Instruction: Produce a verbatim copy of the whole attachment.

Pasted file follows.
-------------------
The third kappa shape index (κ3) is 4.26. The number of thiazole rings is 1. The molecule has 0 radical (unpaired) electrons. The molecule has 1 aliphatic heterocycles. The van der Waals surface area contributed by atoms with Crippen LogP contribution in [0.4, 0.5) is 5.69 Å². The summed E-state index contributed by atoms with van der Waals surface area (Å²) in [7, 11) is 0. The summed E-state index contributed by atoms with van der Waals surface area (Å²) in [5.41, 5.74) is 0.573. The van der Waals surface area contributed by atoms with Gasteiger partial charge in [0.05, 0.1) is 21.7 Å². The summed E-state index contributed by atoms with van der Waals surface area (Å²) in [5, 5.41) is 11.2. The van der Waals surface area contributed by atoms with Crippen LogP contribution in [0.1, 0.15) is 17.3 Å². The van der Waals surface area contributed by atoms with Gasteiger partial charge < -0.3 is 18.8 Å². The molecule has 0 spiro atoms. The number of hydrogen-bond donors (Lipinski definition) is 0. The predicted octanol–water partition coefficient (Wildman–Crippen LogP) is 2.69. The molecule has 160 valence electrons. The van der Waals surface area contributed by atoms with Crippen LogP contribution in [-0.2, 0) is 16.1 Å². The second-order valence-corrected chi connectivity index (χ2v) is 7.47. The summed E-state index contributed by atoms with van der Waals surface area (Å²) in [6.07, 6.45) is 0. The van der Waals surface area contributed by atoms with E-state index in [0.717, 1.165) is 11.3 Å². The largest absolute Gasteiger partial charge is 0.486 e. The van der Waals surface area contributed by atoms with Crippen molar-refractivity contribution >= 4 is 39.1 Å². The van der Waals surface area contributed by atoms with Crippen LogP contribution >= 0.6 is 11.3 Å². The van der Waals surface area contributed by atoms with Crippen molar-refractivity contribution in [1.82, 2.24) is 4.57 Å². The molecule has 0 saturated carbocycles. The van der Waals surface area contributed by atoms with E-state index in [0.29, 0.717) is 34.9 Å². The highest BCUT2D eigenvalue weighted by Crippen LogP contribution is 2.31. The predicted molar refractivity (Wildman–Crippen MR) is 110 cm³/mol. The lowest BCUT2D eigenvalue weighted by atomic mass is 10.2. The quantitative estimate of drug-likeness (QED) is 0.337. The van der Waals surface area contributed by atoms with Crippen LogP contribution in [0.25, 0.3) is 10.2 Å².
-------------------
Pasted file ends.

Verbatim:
The third kappa shape index (κ3) is 4.26. The number of thiazole rings is 1. The molecule has 0 radical (unpaired) electrons. The molecule has 1 aliphatic heterocycles. The van der Waals surface area contributed by atoms with Crippen LogP contribution in [0.4, 0.5) is 5.69 Å². The summed E-state index contributed by atoms with van der Waals surface area (Å²) in [7, 11) is 0. The summed E-state index contributed by atoms with van der Waals surface area (Å²) in [5.41, 5.74) is 0.573. The van der Waals surface area contributed by atoms with Gasteiger partial charge in [0.05, 0.1) is 21.7 Å². The summed E-state index contributed by atoms with van der Waals surface area (Å²) in [5, 5.41) is 11.2. The van der Waals surface area contributed by atoms with Crippen LogP contribution in [0.1, 0.15) is 17.3 Å². The van der Waals surface area contributed by atoms with Gasteiger partial charge < -0.3 is 18.8 Å². The molecule has 0 spiro atoms. The number of hydrogen-bond donors (Lipinski definition) is 0. The predicted octanol–water partition coefficient (Wildman–Crippen LogP) is 2.69. The molecule has 160 valence electrons. The van der Waals surface area contributed by atoms with Crippen LogP contribution in [-0.2, 0) is 16.1 Å². The second-order valence-corrected chi connectivity index (χ2v) is 7.47. The summed E-state index contributed by atoms with van der Waals surface area (Å²) in [6.07, 6.45) is 0. The van der Waals surface area contributed by atoms with E-state index in [0.717, 1.165) is 11.3 Å². The largest absolute Gasteiger partial charge is 0.486 e. The van der Waals surface area contributed by atoms with Crippen molar-refractivity contribution >= 4 is 39.1 Å². The van der Waals surface area contributed by atoms with Crippen LogP contribution >= 0.6 is 11.3 Å². The van der Waals surface area contributed by atoms with Crippen molar-refractivity contribution in [1.82, 2.24) is 4.57 Å². The molecule has 0 saturated carbocycles. The van der Waals surface area contributed by atoms with E-state index in [0.29, 0.717) is 34.9 Å². The highest BCUT2D eigenvalue weighted by Crippen LogP contribution is 2.31. The predicted molar refractivity (Wildman–Crippen MR) is 110 cm³/mol. The lowest BCUT2D eigenvalue weighted by atomic mass is 10.2. The quantitative estimate of drug-likeness (QED) is 0.337. The van der Waals surface area contributed by atoms with Crippen LogP contribution in [0.25, 0.3) is 10.2 Å².